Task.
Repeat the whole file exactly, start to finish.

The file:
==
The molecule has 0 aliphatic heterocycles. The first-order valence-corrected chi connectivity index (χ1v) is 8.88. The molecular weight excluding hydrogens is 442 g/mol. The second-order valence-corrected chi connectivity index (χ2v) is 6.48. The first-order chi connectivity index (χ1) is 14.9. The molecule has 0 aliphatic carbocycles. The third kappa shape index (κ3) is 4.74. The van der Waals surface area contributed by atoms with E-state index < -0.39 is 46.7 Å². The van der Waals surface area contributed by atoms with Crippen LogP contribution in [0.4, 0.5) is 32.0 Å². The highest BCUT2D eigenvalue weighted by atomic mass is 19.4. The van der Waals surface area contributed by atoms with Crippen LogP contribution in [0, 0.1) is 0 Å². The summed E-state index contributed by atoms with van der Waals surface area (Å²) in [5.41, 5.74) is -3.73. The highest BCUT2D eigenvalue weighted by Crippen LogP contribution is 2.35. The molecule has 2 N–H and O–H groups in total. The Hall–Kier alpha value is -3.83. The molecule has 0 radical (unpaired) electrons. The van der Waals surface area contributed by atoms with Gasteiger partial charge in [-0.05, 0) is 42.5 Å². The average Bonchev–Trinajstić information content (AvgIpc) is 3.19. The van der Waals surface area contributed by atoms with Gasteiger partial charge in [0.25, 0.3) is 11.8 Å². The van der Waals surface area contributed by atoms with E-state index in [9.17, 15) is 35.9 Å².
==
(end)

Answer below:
The molecule has 0 aliphatic heterocycles. The first-order valence-corrected chi connectivity index (χ1v) is 8.88. The molecular weight excluding hydrogens is 442 g/mol. The second-order valence-corrected chi connectivity index (χ2v) is 6.48. The first-order chi connectivity index (χ1) is 14.9. The molecule has 0 aliphatic carbocycles. The third kappa shape index (κ3) is 4.74. The van der Waals surface area contributed by atoms with E-state index < -0.39 is 46.7 Å². The van der Waals surface area contributed by atoms with Crippen LogP contribution in [0.4, 0.5) is 32.0 Å². The highest BCUT2D eigenvalue weighted by atomic mass is 19.4. The van der Waals surface area contributed by atoms with Crippen LogP contribution in [0, 0.1) is 0 Å². The summed E-state index contributed by atoms with van der Waals surface area (Å²) in [5.41, 5.74) is -3.73. The highest BCUT2D eigenvalue weighted by Crippen LogP contribution is 2.35. The molecule has 2 N–H and O–H groups in total. The Hall–Kier alpha value is -3.83. The molecule has 0 radical (unpaired) electrons. The van der Waals surface area contributed by atoms with Gasteiger partial charge in [-0.05, 0) is 42.5 Å². The average Bonchev–Trinajstić information content (AvgIpc) is 3.19. The van der Waals surface area contributed by atoms with Gasteiger partial charge in [0.25, 0.3) is 11.8 Å². The van der Waals surface area contributed by atoms with E-state index in [9.17, 15) is 35.9 Å².